Football

The key to turning around Seahawks’ defense? Players say it starts with better discipline.

NFL coaches and players talk about consistency being a benchmark of success.

Well, having passed the halfway point of the season, the Seahawks' defense has the consistency part down.

After the first week of the NFL season the Seahawks ranked 23rd in the NFL in total defense.

Nine weeks later, after a little bit of variance here and there, Seattle stands at almost the same spot – 25th – allowing 380.8 yards per game (more than 100 yards more per game than the 273.6 of the 2013 Super Bowl title team).

But that obviously isn't the kind of consistency the Seahawks wanted.

More ominous, after playing a slate of games that has included four of the league's bottom 10 scoring teams (all teams the Seahawks beat) Seattle now plays its last seven games against teams that rank in the top half in the NFL in scoring, starting with Monday against the San Francisco 49ers, who are third in the NFL in scoring with an average of 29.4.

So, what will have to change to turn things around?

Seattle coaches were intentionally vague about that this week, with defensive coordinator Ken Norton Jr., smiling and saying he didn't want to delve into any specifics for game-plan reasons.

But Norton acknowledged that Seattle won't win too many more games this year allowing 34 points and 418 yards (335 passing), as it did Sunday against Tampa Bay. It was the second-most points Seattle has allowed in a win in the Pete Carroll era, topped only by the 41-38 victory over Deshaun Watson and Houston in 2017.

"I think we all walked away from that game wanting to improve in certain areas," Norton said Thursday. "Nothing specifically. We did a lot of good things, but obviously the passing yards is something we always want to get down. We're at that point in the season where we feel like we should be improving in certain areas. As the games go, we should see a lot more improvement in that area."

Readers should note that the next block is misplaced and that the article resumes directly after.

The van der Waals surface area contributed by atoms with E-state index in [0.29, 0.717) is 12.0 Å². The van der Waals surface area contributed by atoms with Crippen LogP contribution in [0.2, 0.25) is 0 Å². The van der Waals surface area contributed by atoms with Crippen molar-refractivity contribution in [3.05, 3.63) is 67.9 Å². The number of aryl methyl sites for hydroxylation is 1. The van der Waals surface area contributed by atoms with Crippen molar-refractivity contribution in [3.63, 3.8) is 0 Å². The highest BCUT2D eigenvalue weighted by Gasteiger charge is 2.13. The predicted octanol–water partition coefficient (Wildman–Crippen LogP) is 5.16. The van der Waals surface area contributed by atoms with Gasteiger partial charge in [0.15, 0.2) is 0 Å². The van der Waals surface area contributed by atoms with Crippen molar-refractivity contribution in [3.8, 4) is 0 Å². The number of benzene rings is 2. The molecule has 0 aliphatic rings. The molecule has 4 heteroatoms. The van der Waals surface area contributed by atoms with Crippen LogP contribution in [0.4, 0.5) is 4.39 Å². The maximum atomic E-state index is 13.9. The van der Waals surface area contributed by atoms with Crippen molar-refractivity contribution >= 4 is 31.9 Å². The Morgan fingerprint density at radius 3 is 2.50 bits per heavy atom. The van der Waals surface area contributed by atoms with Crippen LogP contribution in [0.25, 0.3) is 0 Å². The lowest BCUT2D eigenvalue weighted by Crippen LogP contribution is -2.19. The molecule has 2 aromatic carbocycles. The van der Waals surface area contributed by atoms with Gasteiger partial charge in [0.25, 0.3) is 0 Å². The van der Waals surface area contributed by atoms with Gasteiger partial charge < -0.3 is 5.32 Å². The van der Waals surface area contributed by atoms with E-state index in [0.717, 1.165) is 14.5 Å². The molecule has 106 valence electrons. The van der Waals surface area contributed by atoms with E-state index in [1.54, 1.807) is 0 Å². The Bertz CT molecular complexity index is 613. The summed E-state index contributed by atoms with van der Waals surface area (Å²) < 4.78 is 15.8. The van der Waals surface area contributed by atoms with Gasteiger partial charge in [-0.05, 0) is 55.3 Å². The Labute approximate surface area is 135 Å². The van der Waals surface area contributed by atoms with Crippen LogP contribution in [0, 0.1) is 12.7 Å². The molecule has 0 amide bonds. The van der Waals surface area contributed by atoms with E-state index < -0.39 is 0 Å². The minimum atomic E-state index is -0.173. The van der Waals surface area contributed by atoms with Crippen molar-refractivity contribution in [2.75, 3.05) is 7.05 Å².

That's the hope, anyway.

The only two Seattle defensive players left from the Super Bowl teams – linebackers Bobby Wagner and K.J. Wright – said after Sunday's game they felt the biggest problem was discipline.

After watching the film, they said they stood by that assertion.

"Yeah, I definitely feel like the discipline was the thing," Wagner said. "We're in a position where there's a lot of guys playing for the first time with one another and things of that nature. I still think it's trusting the other person is going to be there. It takes time, but I feel like we have that capability, we have that in us. We just have to do it consistently; we can do it one play and not do it another."

Discipline is a key concept in all aspects of football. But it's always been especially critical the way the Seahawks play defense, with players often saying it's as if they are all tied on a string – if one player goes out of position it can pull all of them astray. On Sunday, one of the most notable ways that failing came to light was in the team's zone and defense and players either failing to react quickly enough or failing to be in the right spots.

"It's guys just taking turns not doing right is what it comes down to," Wright said. "If you just simply do right, it will all play itself out. It's just a lack of discipline. We've got to trust each other. Trust each other that they will do their job."

And the reality is, a lack of discipline and trust might be the best-case scenario for what ails the Seattle defense, because that's something that's fixable.

It's more worrisome if the Seahawks simply aren't good enough physically.

The Seahawks have gotten largely solid play from their linebackers. And it was expected the secondary might continue to have some growing pains with a largely young group and one that has had a revolving door at safety, where a team that for about six years had one of the best and most stable combos in Kam Chancellor and Earl Thomas has started four different duos in nine games.

Most disappointing has been the pass rush – Seattle has just 15 sacks, tied for 26th in the NFL despite the additions of former Pro Bowl ends Ziggy Ansah and Jadeveon Clowney in the offseason. The Seahawks' inability to get much from their four-man rush against Tampa Bay forced them to blitz more as the game wore on – their only two sacks came from linebackers Wagner and Mychal Kendricks.

Clowney has played well overall, and his two sacks are tied for the team lead. Ansah has been more sporadic, with Carroll saying this week that his recovery from offseason shoulder surgery caused Ansah to lose weight and strength and that he weighs in the 250s compared with his listed 275.

Asked what he's seeing from the team's pass rush, Norton gave a wry smile and said, "The same thing you're seeing."

"It's an area that we need to improve – that's all I can say. We'd like to be more productive, and that's something that we're constantly working on."

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